Presentation on theme: "Sabine Mendes Lima Moura Issues in Research Methodology PUC – November 2014."— Presentation transcript:
Sabine Mendes Lima Moura Issues in Research Methodology PUC – November 2014
Search for definitions: ◦ “a careful investigation or inquiry specially through search for new facts in any branch of knowledge.” ◦ “systematized effort to gain new knowledge.” ◦ “the manipulation of things, concepts or symbols for the purpose of generalizing to extend, correct or verify knowledge, whether that knowledge aids in construction of theory or in the practice of an art.”
1. To gain familiarity with a phenomenon or to achieve new insights into it (studies with this object in view are termed as exploratory or formulative research studies); 2. To portray accurately the characteristics of a particular individual, situation or a group (studies with this object in view are known as descriptive research studies); 3. To determine the frequency with which something occurs or with which it is associated with something else (studies with this object in view are known as diagnostic research studies); 4. To test a hypothesis (or answer research questions) of a causal relationship between variables (such studies are known as hypothesis-testing research studies).
Descriptive research includes surveys and fact-finding enquiries of different kinds. The major purpose of descriptive research is description of the state of affairs as it exists at present. In analytical research, on the other hand, the researcher has to use facts or information already available, and analyze these to make a critical evaluation of the material.
Applied research aims at finding a solution for an immediate problem or working to understand a relevant question facing a society or an industrial/business organisation. Fundamental research is mainly concerned with generalisations and with the formulation of a theory.
Conceptual research is that related to some abstract idea(s) or theory. It is generally used by philosophers and thinkers to develop new concepts or toreinterpret existing ones. Empirical research relies on experience or observation alone, often without due regard for system and theory. It is data-based research,coming up with conclusions which are capable of being verified by observation or experiment.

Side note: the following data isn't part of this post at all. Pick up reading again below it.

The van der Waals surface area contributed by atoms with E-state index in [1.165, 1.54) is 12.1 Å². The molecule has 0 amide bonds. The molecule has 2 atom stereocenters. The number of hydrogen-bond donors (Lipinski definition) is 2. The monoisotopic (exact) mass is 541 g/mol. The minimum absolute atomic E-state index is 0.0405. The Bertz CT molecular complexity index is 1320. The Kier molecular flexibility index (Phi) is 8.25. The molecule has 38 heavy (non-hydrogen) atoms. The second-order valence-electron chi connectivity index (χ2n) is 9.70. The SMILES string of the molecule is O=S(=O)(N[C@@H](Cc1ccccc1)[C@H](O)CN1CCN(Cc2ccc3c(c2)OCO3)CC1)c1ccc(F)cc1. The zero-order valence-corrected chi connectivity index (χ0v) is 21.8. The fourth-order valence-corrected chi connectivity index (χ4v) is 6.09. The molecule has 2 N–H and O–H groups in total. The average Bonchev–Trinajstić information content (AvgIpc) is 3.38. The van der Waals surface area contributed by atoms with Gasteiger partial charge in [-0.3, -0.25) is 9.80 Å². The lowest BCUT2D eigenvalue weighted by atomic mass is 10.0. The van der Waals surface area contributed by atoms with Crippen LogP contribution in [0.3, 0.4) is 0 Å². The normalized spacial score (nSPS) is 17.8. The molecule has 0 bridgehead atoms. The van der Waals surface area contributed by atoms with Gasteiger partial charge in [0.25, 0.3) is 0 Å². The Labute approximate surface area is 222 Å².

Quantitative research is based on the measurement of quantity or amount. It is applicable to phenomena that can be expressed in terms of quantity. Qualitative research, on the other hand, is concerned with qualitative phenomenon, i.e., phenomena relating to or involving quality or kind. For instance, when we are interested ininvestigating the reasons for human behaviour (i.e., why people think or do certain things),we quite often talk of ‘Motivation Research’, an important type of qualitative research. Is there a quali-quantitative intermediate position ?
Qualitative versus Quantitative Qualitative approach to research is concerned with subjective assessment of attitudes, opinions and behaviour. Research in such a situation is a function of researcher’s insights and impressions. Such an approach to research generates results either in non- quantitative form or in the form which are not subjected to rigorous quantitative analysis.
Differentiating characteristics ◦ Participants Quantitative: many participants representative of the groups from which they were chosen using probabilistic sampling techniques Qualitative: few participants chosen using non- probabilistic sampling techniques for specific characteristics of interest to the researchers ◦ Data, data collection, and data analysis Quantitative: numerical data collected at specific times from tests or surveys and analyzed statistically Qualitative: narrative data collected over a long period of time from observations and interviews and analyzed using interpretive techniques
Differentiating characteristics ◦ Researcher’s role Quantitative: detached, objective observers of events Qualitative: participant observers reporting participant’s perspectives understood only after developing long-term, close, trusting relationships with participants ◦ Context Quantitative: manipulated and controlled settings Qualitative: naturalistic settings
1) Formulating the research problem 2) Extensive literature survey/review 3) Development of working hypotheses or research questions 4) Preparing the research design 5) Determining sample design
6) Collecting the data 7) Execution of the project 8) Analysis of data 9) Hypothesis-testing 10) Generalisations and interpretation 11) Preparation of the report
Good research is systematic Good research is logical Good research is empirical Good research is replicable
Can we come up with our own set of criteria? And how far can we go?